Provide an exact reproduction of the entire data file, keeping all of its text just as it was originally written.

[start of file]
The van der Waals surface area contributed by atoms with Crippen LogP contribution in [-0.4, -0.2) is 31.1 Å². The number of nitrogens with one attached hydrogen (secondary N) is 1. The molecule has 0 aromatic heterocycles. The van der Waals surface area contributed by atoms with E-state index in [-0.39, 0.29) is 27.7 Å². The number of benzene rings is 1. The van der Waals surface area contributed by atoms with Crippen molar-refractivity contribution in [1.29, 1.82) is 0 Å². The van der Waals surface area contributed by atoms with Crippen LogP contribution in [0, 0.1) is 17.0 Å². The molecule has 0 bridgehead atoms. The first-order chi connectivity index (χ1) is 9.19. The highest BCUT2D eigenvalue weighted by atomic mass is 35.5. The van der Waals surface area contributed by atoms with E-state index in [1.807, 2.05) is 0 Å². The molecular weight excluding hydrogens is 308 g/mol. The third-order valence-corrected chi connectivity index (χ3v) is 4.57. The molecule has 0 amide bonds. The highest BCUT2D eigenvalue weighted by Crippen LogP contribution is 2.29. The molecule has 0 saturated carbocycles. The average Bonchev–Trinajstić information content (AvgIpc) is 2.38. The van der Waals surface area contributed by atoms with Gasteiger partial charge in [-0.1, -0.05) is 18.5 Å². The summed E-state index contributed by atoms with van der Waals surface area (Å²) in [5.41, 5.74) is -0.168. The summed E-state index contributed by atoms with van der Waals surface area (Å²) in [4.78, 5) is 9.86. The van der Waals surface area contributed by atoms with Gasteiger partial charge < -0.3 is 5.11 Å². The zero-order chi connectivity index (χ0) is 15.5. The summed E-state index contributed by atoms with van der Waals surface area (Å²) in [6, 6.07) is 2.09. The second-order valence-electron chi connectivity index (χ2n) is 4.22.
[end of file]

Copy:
The van der Waals surface area contributed by atoms with Crippen LogP contribution in [-0.4, -0.2) is 31.1 Å². The number of nitrogens with one attached hydrogen (secondary N) is 1. The molecule has 0 aromatic heterocycles. The van der Waals surface area contributed by atoms with E-state index in [-0.39, 0.29) is 27.7 Å². The number of benzene rings is 1. The van der Waals surface area contributed by atoms with Crippen molar-refractivity contribution in [1.29, 1.82) is 0 Å². The van der Waals surface area contributed by atoms with Crippen LogP contribution in [0, 0.1) is 17.0 Å². The molecule has 0 bridgehead atoms. The first-order chi connectivity index (χ1) is 9.19. The highest BCUT2D eigenvalue weighted by atomic mass is 35.5. The van der Waals surface area contributed by atoms with E-state index in [1.807, 2.05) is 0 Å². The molecular weight excluding hydrogens is 308 g/mol. The third-order valence-corrected chi connectivity index (χ3v) is 4.57. The molecule has 0 amide bonds. The highest BCUT2D eigenvalue weighted by Crippen LogP contribution is 2.29. The molecule has 0 saturated carbocycles. The average Bonchev–Trinajstić information content (AvgIpc) is 2.38. The van der Waals surface area contributed by atoms with Gasteiger partial charge in [-0.1, -0.05) is 18.5 Å². The summed E-state index contributed by atoms with van der Waals surface area (Å²) in [5.41, 5.74) is -0.168. The summed E-state index contributed by atoms with van der Waals surface area (Å²) in [4.78, 5) is 9.86. The van der Waals surface area contributed by atoms with Gasteiger partial charge < -0.3 is 5.11 Å². The zero-order chi connectivity index (χ0) is 15.5. The summed E-state index contributed by atoms with van der Waals surface area (Å²) in [6, 6.07) is 2.09. The second-order valence-electron chi connectivity index (χ2n) is 4.22.